Chinese Q&A Online Content Platform Zhihu Denies Second IPO in Hong Kong
Jiemian News reported on December 25 that Zhihu, the largest Q&A-focused online content community in China, plans to go public in Hong Kong in the near future, and might submit related IPO documents in January 2022. On the same day, BKEconomy reported that Zhihu responded it had never heard of the news.
BKEconomy learned from several sources in capital market that it is unlikely that Zhihu, which was listed in the U.S. in March of 2021, will go public in Hong Kong. After all, it’s not a small amount of money to pay the intermediary fee for a second listing. Currently, Zhihu is valued at $3 billion, and it doesn’t seem possible to raise a large amount of money. So, it is not cost-effective to go public again as a whole.
Recently, the ownership structure of Zhihu in China has changed significantly. Domestic business data enquiry platform Tianyancha shows that on December 21, many shareholders of Zhihu withdrew, including its main company Beijing Zhizhe Tianxia Technology Co., Ltd., as well as Beijing Sogou Inc. Information Service Co., Ltd. and Shenzhen Litong Industrial Investment Fund Co., Ltd. The last company remaining is affiliated to Chinese tech giant Tencent.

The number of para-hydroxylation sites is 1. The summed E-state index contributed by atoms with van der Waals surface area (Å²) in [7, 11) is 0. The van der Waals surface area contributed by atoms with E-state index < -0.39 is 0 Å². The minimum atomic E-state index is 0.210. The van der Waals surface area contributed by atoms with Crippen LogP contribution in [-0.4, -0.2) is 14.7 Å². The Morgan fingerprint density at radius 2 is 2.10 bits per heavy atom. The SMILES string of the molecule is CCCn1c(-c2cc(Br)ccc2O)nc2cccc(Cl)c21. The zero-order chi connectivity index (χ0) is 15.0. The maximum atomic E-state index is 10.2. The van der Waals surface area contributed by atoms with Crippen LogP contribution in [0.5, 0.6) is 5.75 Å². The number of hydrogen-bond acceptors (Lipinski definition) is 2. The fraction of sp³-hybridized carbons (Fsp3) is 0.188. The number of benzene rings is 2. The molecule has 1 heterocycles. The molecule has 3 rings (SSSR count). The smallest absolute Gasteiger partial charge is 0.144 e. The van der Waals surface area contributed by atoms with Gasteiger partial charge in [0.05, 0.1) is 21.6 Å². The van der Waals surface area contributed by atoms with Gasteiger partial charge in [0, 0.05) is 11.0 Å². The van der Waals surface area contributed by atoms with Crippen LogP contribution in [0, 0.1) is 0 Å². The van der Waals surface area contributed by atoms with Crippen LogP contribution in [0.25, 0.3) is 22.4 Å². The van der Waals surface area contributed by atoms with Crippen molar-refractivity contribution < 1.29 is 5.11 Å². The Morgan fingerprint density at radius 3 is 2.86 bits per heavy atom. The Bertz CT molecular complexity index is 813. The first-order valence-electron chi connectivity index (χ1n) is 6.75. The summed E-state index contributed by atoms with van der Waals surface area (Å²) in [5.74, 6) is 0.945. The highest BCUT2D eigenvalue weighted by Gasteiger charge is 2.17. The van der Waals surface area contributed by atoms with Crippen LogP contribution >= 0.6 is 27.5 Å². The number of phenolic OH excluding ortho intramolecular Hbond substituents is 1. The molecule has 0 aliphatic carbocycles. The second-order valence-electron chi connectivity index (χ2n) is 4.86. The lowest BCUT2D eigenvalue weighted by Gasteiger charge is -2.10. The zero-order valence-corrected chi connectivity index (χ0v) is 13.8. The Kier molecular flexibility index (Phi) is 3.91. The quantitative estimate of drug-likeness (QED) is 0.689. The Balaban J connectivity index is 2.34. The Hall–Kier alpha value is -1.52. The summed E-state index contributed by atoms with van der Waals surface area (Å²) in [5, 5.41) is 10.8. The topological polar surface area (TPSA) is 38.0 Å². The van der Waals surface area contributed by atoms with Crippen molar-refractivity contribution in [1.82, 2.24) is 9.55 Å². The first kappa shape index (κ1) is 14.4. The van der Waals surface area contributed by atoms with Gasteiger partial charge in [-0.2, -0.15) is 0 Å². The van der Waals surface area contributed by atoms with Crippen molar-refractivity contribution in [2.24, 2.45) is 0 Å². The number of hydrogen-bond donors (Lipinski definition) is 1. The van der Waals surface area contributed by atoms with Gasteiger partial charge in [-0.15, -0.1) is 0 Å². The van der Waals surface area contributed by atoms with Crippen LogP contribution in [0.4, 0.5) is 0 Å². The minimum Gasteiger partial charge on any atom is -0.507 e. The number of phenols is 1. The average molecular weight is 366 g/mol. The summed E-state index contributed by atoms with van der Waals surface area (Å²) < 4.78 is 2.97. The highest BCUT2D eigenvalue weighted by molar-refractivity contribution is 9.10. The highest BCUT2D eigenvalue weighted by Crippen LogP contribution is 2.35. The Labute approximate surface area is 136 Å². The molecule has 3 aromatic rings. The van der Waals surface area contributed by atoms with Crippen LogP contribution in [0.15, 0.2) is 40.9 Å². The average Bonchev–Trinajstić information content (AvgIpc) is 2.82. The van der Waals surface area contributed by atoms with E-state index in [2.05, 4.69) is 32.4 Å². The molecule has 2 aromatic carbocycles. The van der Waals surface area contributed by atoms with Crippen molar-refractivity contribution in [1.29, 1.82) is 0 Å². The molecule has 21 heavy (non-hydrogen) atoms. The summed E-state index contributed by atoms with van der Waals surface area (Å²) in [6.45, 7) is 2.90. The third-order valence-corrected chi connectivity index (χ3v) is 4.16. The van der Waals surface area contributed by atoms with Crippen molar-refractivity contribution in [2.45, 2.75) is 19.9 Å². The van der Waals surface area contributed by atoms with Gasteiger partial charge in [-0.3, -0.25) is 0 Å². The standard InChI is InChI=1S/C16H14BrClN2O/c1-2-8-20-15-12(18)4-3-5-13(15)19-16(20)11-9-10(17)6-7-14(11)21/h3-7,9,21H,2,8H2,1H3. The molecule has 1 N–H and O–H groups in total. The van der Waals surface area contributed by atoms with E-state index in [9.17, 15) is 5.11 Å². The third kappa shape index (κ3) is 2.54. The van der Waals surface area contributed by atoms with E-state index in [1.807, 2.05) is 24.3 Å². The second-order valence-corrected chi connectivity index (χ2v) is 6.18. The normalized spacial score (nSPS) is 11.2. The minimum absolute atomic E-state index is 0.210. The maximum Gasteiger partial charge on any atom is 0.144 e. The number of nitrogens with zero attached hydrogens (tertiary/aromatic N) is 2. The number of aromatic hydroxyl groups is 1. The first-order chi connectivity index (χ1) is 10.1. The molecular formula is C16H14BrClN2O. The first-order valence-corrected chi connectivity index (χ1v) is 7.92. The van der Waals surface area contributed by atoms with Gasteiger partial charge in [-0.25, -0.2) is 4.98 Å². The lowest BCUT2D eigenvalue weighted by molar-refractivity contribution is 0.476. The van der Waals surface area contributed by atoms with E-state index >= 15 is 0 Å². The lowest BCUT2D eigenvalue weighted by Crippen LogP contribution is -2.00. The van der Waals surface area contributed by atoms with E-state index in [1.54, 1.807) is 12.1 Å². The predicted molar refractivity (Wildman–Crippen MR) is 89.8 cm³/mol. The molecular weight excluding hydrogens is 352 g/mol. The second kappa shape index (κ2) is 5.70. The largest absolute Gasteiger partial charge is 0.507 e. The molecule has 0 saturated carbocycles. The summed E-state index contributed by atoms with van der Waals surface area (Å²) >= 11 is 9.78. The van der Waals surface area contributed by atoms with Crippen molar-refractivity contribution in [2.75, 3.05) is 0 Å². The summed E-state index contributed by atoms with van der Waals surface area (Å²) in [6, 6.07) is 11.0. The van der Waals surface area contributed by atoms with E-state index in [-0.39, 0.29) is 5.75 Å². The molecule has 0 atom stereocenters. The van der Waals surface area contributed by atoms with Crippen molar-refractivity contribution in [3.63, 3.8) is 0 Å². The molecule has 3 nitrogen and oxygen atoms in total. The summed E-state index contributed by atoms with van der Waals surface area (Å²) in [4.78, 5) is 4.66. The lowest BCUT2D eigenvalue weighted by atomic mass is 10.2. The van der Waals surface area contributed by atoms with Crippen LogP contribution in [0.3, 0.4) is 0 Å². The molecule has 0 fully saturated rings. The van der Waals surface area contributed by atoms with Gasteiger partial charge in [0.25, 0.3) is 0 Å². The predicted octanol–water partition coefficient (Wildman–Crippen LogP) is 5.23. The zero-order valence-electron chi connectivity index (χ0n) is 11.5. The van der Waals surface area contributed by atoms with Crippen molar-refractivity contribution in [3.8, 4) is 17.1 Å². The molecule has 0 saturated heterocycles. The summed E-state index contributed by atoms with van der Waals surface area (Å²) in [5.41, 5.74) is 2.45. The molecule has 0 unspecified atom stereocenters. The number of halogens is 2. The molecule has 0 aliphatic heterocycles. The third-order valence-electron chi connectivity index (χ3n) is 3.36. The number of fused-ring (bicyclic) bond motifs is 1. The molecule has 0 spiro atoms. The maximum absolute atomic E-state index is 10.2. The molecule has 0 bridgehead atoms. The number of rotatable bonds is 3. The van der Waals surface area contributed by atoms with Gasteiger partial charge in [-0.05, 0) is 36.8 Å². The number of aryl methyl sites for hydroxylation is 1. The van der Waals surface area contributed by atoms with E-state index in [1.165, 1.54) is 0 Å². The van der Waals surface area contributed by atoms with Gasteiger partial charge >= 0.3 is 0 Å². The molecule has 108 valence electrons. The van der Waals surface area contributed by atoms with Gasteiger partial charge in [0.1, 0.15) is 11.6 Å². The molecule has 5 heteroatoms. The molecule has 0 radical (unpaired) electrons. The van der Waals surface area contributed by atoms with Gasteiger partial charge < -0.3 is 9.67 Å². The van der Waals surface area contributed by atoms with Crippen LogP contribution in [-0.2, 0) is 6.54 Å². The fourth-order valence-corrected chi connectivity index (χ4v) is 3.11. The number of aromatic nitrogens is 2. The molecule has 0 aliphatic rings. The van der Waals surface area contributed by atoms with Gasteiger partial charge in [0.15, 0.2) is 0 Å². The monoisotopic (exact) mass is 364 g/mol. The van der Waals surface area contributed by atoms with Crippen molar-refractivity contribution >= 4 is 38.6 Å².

In response, Zhihu said Beijing Zhizhe Tianxia Technology is an affiliated company of Zhihu Inc., its overseas-listed entity. This structural change is a normal change in corporate governance, and its actual controllers, key shareholders and their shareholding ratios remain unchanged.
Zhihu‘s Q3 financial report was released last month. According to the report, the firm’s total revenue in the period was 823.5 million yuan, up 115.1% year-on-year, and the net loss was 269.8 million yuan, up from 110 million yuan a year previously. The platform’s average monthly active users totaled 101.2 million, up 40.1% year-on-year.
SEE ALSO: Zhihu: Withdrawal of Shareholders a Normal Change in Corporate Governance
Zhihu adopts a business model comprising online advertising, commercial content solutions, paid membership and other businesses (including online education and e-commerce). Up to now, Zhihu earns most revenue from its online advertising operations. In Q2, commercial content solutions earned more than paid membership as the second largest source of revenue. But in essence, commercial content solutions should be considered a variant of advertising.
On December 20, the Beijing Cyberspace Administration held a talk with Zhihu in which it issued the platform punishments for allegedly publishing information in violation of laws and regulations.